Alon Weinstock directed this documentary that was released in 2010. 


https://www.youtube.com/watch?v=0fhJKNYjQ4g

“THE TOY SOLDIERS”— The Innocence of the Young

the toy soldiers

“The Toy Soldiers”

The Innocence of the Young

Amos Lassen

In just one evening a young man’s innocence is cast aside and a family comes apart. “The Toy Soldiers” is made up of five coming-of-age stories that show us the various stages of grief. There is the youthful mother who finds peace with the bottle. Her ex-husband’s abuse still haunts the children; a nineteen year-old drug addict, and his younger brother, a bullied closet homosexual. There’s the story of the dog and of a teen who offers sexual favors to gain acceptance, the challenged classmate who would do anything for her love, and the redhead beauty, haunted by a secret, tragic past. The lives of these characters and others change forever on this final evening right before The Toy Soldiers Roller Rink that is their hangout, closes its doors for the final time. This is an intense look at the real complexities that are faced by teens and their families. Even though it is set in the 1980s, the issues are relevant today.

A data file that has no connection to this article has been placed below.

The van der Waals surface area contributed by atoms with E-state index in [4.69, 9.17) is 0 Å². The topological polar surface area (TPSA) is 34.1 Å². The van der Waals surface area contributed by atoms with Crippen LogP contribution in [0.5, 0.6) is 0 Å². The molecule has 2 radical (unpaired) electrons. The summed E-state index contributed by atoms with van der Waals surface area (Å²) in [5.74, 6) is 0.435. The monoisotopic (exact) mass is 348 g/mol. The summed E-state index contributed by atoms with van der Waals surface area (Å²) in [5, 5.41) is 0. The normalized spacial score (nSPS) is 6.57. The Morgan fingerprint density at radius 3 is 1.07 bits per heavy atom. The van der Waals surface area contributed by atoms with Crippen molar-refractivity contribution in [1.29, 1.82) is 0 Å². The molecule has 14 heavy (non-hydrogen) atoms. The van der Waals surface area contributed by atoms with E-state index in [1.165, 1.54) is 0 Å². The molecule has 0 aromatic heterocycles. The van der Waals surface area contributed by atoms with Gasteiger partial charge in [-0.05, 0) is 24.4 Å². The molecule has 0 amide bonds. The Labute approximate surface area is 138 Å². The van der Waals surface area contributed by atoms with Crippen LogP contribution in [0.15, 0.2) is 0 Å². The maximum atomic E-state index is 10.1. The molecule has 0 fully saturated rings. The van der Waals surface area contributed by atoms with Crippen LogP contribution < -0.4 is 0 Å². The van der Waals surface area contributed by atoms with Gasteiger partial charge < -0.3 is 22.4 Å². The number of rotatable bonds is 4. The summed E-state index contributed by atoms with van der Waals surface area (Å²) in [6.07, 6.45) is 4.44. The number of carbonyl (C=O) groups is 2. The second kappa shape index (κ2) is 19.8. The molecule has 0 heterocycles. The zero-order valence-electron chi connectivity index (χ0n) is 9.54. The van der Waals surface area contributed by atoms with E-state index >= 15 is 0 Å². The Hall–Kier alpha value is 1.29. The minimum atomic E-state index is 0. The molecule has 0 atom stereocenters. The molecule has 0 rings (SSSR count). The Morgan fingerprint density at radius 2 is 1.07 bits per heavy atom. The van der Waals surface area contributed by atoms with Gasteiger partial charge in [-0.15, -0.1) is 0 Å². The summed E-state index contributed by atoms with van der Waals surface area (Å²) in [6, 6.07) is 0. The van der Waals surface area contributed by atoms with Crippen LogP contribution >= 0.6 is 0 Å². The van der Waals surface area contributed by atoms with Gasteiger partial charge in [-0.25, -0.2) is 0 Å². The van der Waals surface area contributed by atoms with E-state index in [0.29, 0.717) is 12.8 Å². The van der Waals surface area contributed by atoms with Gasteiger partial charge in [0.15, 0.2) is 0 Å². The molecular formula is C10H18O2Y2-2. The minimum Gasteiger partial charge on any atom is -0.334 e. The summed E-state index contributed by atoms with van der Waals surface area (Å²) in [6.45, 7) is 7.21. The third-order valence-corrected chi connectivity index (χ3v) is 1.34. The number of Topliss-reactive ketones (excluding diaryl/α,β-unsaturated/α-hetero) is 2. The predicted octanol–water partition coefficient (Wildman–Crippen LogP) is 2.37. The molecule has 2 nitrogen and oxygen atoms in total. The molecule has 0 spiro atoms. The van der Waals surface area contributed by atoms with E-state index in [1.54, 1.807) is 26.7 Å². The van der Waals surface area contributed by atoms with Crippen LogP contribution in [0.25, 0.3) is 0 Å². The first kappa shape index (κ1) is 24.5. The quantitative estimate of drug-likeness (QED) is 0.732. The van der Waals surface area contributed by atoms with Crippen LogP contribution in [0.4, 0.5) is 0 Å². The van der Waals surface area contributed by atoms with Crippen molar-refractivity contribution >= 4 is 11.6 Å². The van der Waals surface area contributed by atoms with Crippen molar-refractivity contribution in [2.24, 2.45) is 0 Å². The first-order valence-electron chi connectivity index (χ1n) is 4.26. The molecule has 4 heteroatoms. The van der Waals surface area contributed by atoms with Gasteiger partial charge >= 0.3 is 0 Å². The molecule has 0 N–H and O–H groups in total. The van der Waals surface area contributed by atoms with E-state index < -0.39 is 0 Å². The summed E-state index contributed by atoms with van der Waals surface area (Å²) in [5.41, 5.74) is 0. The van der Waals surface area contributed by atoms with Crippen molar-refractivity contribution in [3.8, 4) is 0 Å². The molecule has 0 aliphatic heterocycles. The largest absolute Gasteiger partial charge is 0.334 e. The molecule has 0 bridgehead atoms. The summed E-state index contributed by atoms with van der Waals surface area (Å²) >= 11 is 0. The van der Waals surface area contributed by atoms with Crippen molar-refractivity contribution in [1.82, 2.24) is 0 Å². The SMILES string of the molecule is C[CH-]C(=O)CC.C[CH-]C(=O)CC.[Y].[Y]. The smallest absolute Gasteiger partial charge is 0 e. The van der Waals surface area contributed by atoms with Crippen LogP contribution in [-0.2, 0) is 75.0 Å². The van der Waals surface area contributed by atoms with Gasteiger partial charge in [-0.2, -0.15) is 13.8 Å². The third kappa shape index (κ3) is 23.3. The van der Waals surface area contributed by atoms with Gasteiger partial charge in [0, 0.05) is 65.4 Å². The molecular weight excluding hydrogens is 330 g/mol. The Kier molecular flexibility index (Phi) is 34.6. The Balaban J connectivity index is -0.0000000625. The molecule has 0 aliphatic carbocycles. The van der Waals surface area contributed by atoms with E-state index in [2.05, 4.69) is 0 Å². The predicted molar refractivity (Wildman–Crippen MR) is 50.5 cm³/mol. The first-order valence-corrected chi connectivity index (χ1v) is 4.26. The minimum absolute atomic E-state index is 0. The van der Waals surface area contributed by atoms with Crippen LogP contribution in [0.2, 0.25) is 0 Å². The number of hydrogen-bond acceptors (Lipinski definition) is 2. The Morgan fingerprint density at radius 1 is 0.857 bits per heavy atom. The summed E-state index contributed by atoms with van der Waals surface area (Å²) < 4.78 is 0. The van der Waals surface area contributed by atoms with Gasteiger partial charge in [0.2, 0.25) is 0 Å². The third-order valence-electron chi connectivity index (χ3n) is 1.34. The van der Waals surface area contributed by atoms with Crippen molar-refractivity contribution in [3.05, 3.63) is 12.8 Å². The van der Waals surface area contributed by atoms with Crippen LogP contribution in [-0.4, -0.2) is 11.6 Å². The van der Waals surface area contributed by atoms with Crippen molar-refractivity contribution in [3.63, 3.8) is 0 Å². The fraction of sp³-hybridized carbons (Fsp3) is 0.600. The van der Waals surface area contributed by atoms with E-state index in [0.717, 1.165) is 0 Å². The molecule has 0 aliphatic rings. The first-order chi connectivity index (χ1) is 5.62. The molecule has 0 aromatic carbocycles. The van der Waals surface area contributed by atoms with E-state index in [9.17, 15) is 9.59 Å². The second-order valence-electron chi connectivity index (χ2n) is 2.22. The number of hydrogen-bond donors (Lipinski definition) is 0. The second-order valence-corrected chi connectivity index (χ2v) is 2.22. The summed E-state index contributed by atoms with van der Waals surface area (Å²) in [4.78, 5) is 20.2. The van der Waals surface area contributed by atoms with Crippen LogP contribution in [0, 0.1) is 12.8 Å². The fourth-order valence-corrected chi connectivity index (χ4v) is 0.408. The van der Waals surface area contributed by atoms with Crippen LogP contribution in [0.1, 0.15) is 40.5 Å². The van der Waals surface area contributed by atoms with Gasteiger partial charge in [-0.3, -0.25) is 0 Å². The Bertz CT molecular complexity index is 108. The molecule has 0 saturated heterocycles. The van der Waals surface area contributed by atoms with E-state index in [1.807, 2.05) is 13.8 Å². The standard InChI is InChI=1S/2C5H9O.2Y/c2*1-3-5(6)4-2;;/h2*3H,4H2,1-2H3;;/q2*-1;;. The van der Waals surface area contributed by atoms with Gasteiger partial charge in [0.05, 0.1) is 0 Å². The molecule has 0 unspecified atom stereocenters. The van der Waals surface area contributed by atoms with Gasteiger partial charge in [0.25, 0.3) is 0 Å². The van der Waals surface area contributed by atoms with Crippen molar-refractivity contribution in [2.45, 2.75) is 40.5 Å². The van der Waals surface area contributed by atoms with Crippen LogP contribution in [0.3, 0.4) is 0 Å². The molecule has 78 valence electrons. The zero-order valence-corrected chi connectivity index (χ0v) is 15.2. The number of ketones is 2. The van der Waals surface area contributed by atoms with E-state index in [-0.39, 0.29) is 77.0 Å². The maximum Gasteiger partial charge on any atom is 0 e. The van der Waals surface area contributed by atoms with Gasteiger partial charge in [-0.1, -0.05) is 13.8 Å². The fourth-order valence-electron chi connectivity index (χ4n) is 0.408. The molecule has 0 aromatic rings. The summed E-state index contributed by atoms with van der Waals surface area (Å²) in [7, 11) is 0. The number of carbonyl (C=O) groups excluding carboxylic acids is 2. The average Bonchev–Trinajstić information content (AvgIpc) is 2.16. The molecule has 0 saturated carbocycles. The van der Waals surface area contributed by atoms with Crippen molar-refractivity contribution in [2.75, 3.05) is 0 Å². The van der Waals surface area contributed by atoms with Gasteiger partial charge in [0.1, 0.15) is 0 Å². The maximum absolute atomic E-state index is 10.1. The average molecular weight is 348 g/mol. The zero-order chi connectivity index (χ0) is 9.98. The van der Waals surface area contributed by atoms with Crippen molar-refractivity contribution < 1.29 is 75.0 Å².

Some of the descriptions of the film have included such words as startling, shocking, topical, innovative, controversial, and powerfully courageous.  We find ourselves in a California beach town littered with teen hangouts along a carnival pier. “The Toy Soldiers” takes place primarily in a roller rink/arcade and follows six principal characters whose lives intersect on the final day before their favorite hangout is torn down to be replaced by condos. For the characters, this is the only world they know.

The characters try to express themselves genuinely in a society that is busy trying to understand itself. 

”We see these gut-wrenching stories daily. We watch, we sigh, and then we forget, until we move on to the next You Tube video, where a teen girl gives her final statement before committing suicide in her bedroom. While this is not an easy film to watch, it is a rewarding.

“A Time of Confidences: Novel of Summer” by Jon W. Finson— Summer School in Boulder

a time of confidences

Finson, Jon W. “A Time of Confidences: Novel of Summer”, CreateSpace Independent Publishing Platform; rev. edition, 2014.